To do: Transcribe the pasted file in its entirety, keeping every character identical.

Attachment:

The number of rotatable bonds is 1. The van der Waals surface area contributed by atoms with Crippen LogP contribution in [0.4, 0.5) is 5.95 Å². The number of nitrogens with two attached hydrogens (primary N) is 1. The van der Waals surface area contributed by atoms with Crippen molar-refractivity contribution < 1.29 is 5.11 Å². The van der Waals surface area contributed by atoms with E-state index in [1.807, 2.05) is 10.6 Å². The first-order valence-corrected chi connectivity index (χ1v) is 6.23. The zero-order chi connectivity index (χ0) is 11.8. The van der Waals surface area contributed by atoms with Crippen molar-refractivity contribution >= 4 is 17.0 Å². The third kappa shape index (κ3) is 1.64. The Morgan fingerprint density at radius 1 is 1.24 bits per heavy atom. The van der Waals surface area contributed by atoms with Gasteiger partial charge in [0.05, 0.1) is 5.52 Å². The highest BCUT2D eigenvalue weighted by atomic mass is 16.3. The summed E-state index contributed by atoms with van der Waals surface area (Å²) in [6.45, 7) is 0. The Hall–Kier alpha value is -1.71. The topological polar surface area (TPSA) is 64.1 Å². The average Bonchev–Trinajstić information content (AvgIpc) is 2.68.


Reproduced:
The number of rotatable bonds is 1. The van der Waals surface area contributed by atoms with Crippen LogP contribution in [0.4, 0.5) is 5.95 Å². The number of nitrogens with two attached hydrogens (primary N) is 1. The van der Waals surface area contributed by atoms with Crippen molar-refractivity contribution < 1.29 is 5.11 Å². The van der Waals surface area contributed by atoms with E-state index in [1.807, 2.05) is 10.6 Å². The first-order valence-corrected chi connectivity index (χ1v) is 6.23. The zero-order chi connectivity index (χ0) is 11.8. The van der Waals surface area contributed by atoms with Crippen molar-refractivity contribution >= 4 is 17.0 Å². The third kappa shape index (κ3) is 1.64. The Morgan fingerprint density at radius 1 is 1.24 bits per heavy atom. The van der Waals surface area contributed by atoms with Gasteiger partial charge in [0.05, 0.1) is 5.52 Å². The highest BCUT2D eigenvalue weighted by atomic mass is 16.3. The summed E-state index contributed by atoms with van der Waals surface area (Å²) in [6.45, 7) is 0. The Hall–Kier alpha value is -1.71. The topological polar surface area (TPSA) is 64.1 Å². The average Bonchev–Trinajstić information content (AvgIpc) is 2.68.